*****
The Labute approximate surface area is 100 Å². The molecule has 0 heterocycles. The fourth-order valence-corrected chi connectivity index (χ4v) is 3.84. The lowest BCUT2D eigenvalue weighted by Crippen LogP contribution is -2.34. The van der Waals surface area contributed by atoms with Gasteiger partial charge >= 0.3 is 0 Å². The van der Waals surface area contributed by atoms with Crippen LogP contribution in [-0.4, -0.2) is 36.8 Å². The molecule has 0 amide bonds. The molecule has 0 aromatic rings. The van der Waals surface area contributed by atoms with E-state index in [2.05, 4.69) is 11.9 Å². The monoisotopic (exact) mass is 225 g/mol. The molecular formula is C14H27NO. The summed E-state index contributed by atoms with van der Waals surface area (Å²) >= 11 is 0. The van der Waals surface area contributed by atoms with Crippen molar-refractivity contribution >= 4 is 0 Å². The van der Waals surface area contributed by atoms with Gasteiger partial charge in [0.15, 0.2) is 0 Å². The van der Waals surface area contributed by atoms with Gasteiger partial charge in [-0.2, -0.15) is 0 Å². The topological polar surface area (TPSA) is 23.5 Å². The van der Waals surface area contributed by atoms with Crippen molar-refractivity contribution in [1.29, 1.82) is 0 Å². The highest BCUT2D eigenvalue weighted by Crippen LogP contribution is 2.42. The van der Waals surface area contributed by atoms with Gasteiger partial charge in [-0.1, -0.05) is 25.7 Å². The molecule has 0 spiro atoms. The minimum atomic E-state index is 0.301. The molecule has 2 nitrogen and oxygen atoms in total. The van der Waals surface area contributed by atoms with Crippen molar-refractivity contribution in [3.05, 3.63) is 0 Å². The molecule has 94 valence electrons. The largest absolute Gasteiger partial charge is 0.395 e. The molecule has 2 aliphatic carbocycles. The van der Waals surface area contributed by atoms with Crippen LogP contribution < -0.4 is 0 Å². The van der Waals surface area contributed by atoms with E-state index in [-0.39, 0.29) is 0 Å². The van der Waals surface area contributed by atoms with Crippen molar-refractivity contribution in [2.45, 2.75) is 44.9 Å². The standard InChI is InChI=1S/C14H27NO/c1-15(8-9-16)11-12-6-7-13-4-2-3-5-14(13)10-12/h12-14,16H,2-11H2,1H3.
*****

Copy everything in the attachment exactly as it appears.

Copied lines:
The Labute approximate surface area is 100 Å². The molecule has 0 heterocycles. The fourth-order valence-corrected chi connectivity index (χ4v) is 3.84. The lowest BCUT2D eigenvalue weighted by Crippen LogP contribution is -2.34. The van der Waals surface area contributed by atoms with Gasteiger partial charge >= 0.3 is 0 Å². The van der Waals surface area contributed by atoms with Crippen LogP contribution in [-0.4, -0.2) is 36.8 Å². The molecule has 0 amide bonds. The molecule has 0 aromatic rings. The van der Waals surface area contributed by atoms with E-state index in [2.05, 4.69) is 11.9 Å². The monoisotopic (exact) mass is 225 g/mol. The molecular formula is C14H27NO. The summed E-state index contributed by atoms with van der Waals surface area (Å²) >= 11 is 0. The van der Waals surface area contributed by atoms with Crippen molar-refractivity contribution >= 4 is 0 Å². The van der Waals surface area contributed by atoms with Gasteiger partial charge in [0.15, 0.2) is 0 Å². The van der Waals surface area contributed by atoms with Gasteiger partial charge in [-0.2, -0.15) is 0 Å². The topological polar surface area (TPSA) is 23.5 Å². The van der Waals surface area contributed by atoms with Crippen molar-refractivity contribution in [1.29, 1.82) is 0 Å². The highest BCUT2D eigenvalue weighted by Crippen LogP contribution is 2.42. The van der Waals surface area contributed by atoms with Gasteiger partial charge in [-0.1, -0.05) is 25.7 Å². The molecule has 0 spiro atoms. The minimum atomic E-state index is 0.301. The molecule has 2 nitrogen and oxygen atoms in total. The van der Waals surface area contributed by atoms with Crippen molar-refractivity contribution in [3.05, 3.63) is 0 Å². The molecule has 94 valence electrons. The largest absolute Gasteiger partial charge is 0.395 e. The molecule has 2 aliphatic carbocycles. The van der Waals surface area contributed by atoms with Crippen LogP contribution < -0.4 is 0 Å². The van der Waals surface area contributed by atoms with E-state index in [-0.39, 0.29) is 0 Å². The van der Waals surface area contributed by atoms with Crippen molar-refractivity contribution in [2.45, 2.75) is 44.9 Å². The standard InChI is InChI=1S/C14H27NO/c1-15(8-9-16)11-12-6-7-13-4-2-3-5-14(13)10-12/h12-14,16H,2-11H2,1H3.